There was, however, a surprise up ahead: a female goat had just given birth to her second kid beneath the shade of a tree and the somewhat gruesome scene was just there for us to see. It was an interesting moment, being kind of turned away by the bloody sight yet fascinated by the tender gift of life. We took some pictures and continued on. Nothing of much interest happened until we found ourselves fenced in on some guy’s property. We tried leaving through the front gate but it was locked, and there wasn’t any simple way of getting out. Laughing at our absurd situation, we even tried the house door, hoping there’d be someone to let us out. In the end, left to our own devices, we decided to hop the gate and continued merrily along our way.

Specks in the sky (photo Adam Ota)

Castel was closed for the day and so we wandered on in search for food, keeping a constant eye out for birds of prey in the skies. Adam spotted a few tiny black dots in the sea of blue, and with his 40x optical zoom we were able to identify them as another steppe buzzard and a booted eagle.

Here comes the moon…

We found a decent restaurant to get schwarma at (my first time in a long while) and ate with our eyes to the sky. I’d be lying if I said that we didn’t have a moment of panic when an eagle passed by overhead, as we put down our food in favour of our cameras. But the food was delicious and we felt reinvigorated to continue our birding pursuit. We succeeded in spotting some greater spotted eagles migrating northward as the sun slowly set, the day coming to an end for both us and the eagles.

University Trip: Southern Golan

In Golan, Israel on April 15, 2018 at 10:17 AM

Returning to the academic field trips offered by Bar Ilan University’s Land of Israel Studies and Archaeology department, I signed up for a fun trip focusing on geography to the southern half of the Golan. I was joined by my friend Adam Ota, a member of the class, and together we joined the other tour members and the guide, Mr Moty Rubinstein, at the entrance of the campus. Our minibus set off on its course, taking us along the long ride to our first stop, which happened to be in the Galilee.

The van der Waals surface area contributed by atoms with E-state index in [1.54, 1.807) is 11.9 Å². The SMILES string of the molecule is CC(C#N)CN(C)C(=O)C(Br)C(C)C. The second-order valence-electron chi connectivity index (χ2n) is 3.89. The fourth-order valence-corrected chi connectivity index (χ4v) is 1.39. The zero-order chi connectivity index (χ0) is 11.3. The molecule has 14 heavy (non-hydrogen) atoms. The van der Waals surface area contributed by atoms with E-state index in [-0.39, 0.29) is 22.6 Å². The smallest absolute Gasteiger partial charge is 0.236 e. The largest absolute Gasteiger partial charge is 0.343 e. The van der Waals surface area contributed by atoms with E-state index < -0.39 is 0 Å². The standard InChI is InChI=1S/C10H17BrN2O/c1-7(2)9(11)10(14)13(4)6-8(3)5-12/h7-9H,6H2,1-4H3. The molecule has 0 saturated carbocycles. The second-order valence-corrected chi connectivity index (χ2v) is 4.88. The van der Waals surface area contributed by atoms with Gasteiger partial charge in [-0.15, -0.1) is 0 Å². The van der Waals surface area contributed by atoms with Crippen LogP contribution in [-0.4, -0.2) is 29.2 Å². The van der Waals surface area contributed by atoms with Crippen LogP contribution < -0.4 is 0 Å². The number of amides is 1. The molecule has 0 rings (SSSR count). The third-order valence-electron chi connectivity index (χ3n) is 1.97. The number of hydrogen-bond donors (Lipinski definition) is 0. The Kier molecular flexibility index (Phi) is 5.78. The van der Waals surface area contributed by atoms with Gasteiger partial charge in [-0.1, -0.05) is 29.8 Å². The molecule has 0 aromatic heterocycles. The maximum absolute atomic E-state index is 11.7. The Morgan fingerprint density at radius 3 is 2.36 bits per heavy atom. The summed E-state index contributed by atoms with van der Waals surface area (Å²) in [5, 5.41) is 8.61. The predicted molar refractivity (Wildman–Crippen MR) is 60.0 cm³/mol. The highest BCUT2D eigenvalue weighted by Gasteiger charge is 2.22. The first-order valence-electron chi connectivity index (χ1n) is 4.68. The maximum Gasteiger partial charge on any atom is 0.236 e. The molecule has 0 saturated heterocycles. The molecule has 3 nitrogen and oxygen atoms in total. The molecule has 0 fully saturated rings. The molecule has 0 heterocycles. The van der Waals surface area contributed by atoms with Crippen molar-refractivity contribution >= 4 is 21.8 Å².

Hod Lookout

We disembarked at the Hod Lookout, a site that I had visited during the department’s two-day trip around the Kinneret two years ago. There we looked out over the Kinneret (or Sea of Galilee) and the rise of the Golan’s plateau. From a geographical standpoint, it’s easy to understand the rift in tectonic plates between the Galilee and the Golan. But we weren’t just enthralled by slowly shifting land masses, a short-toed eagle soared right overhead, impressing us all with its size.

Lookout over the bridge

From there we made our way down to the Golan, taking the scenic route through the old settlements which I had seen on a previous field trip (HERE). We crossed over the Jordan River and made our way through the picturesque green and yellow slopes towards the Yarmouk River, the border between Israel and Jordan. Our destination was the El Hama Bridge Lookout with its view of the broken El Hama Bridge over the Yarmouk. The bridge was destroyed, along with nine others, in a nighttime sabotage operation by the Palmach in 1946.

The broken El Hama Bridge

The view from the lookout was incredible overall, with the old military trenches, nice birding (including my first woodchat shrike for the season) and impressive wildflowers. We could have spent the entire day there, but there was more to see so we climbed back into our minibus and continued along Road 98 until we reached the next destination, HaShalom Lookout.

Just a house sparrow…

With its view to the west, this lookout provided a different scene than the two previous ones, and at last we were seeing the high concentrations of volcanic basalt rock that the Golan is famous for. We looked out over the Kinneret and enjoyed the view, whilst keeping an eye on possible birds of prey soaring below. Adam’s sharp eyes picked up on a small flock of black storks spiraling in the heat thermals, joined by two buzzards.

View from HaShalom Lookout (photo Adam Ota)